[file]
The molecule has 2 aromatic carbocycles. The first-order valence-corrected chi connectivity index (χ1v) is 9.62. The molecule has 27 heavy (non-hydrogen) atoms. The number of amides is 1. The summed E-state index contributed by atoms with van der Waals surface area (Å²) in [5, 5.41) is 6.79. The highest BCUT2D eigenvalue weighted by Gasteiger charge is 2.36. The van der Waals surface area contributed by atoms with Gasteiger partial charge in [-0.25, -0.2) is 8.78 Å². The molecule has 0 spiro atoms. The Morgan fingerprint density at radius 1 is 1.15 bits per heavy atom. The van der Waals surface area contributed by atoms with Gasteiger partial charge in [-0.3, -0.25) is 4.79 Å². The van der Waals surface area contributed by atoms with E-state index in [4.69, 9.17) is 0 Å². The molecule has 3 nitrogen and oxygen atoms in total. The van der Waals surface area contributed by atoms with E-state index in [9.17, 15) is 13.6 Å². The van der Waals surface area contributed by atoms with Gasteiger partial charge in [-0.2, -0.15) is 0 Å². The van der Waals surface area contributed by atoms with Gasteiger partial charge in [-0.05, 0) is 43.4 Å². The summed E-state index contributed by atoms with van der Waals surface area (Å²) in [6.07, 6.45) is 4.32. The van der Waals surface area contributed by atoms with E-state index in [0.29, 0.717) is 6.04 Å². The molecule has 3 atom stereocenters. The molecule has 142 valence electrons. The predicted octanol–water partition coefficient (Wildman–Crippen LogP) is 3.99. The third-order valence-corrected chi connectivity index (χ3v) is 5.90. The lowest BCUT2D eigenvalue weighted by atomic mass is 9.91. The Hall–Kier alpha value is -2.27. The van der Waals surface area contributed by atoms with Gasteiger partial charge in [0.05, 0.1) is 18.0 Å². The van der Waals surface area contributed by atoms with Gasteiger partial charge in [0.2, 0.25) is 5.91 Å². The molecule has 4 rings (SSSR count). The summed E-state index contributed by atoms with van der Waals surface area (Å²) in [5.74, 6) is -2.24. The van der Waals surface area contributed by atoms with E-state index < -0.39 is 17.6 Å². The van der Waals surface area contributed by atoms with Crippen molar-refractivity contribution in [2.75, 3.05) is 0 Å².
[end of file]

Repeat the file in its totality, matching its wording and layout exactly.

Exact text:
The molecule has 2 aromatic carbocycles. The first-order valence-corrected chi connectivity index (χ1v) is 9.62. The molecule has 27 heavy (non-hydrogen) atoms. The number of amides is 1. The summed E-state index contributed by atoms with van der Waals surface area (Å²) in [5, 5.41) is 6.79. The highest BCUT2D eigenvalue weighted by Gasteiger charge is 2.36. The van der Waals surface area contributed by atoms with Gasteiger partial charge in [-0.25, -0.2) is 8.78 Å². The molecule has 0 spiro atoms. The Morgan fingerprint density at radius 1 is 1.15 bits per heavy atom. The van der Waals surface area contributed by atoms with Gasteiger partial charge in [-0.3, -0.25) is 4.79 Å². The van der Waals surface area contributed by atoms with E-state index in [4.69, 9.17) is 0 Å². The molecule has 3 nitrogen and oxygen atoms in total. The van der Waals surface area contributed by atoms with E-state index in [9.17, 15) is 13.6 Å². The van der Waals surface area contributed by atoms with Gasteiger partial charge in [-0.2, -0.15) is 0 Å². The van der Waals surface area contributed by atoms with Gasteiger partial charge in [-0.05, 0) is 43.4 Å². The summed E-state index contributed by atoms with van der Waals surface area (Å²) in [6.07, 6.45) is 4.32. The van der Waals surface area contributed by atoms with E-state index in [0.29, 0.717) is 6.04 Å². The molecule has 3 atom stereocenters. The molecule has 142 valence electrons. The predicted octanol–water partition coefficient (Wildman–Crippen LogP) is 3.99. The third-order valence-corrected chi connectivity index (χ3v) is 5.90. The lowest BCUT2D eigenvalue weighted by atomic mass is 9.91. The Hall–Kier alpha value is -2.27. The van der Waals surface area contributed by atoms with Gasteiger partial charge in [0.05, 0.1) is 18.0 Å². The van der Waals surface area contributed by atoms with Gasteiger partial charge in [0.2, 0.25) is 5.91 Å². The molecule has 4 rings (SSSR count). The summed E-state index contributed by atoms with van der Waals surface area (Å²) in [5.74, 6) is -2.24. The van der Waals surface area contributed by atoms with E-state index < -0.39 is 17.6 Å². The van der Waals surface area contributed by atoms with Crippen molar-refractivity contribution in [2.75, 3.05) is 0 Å².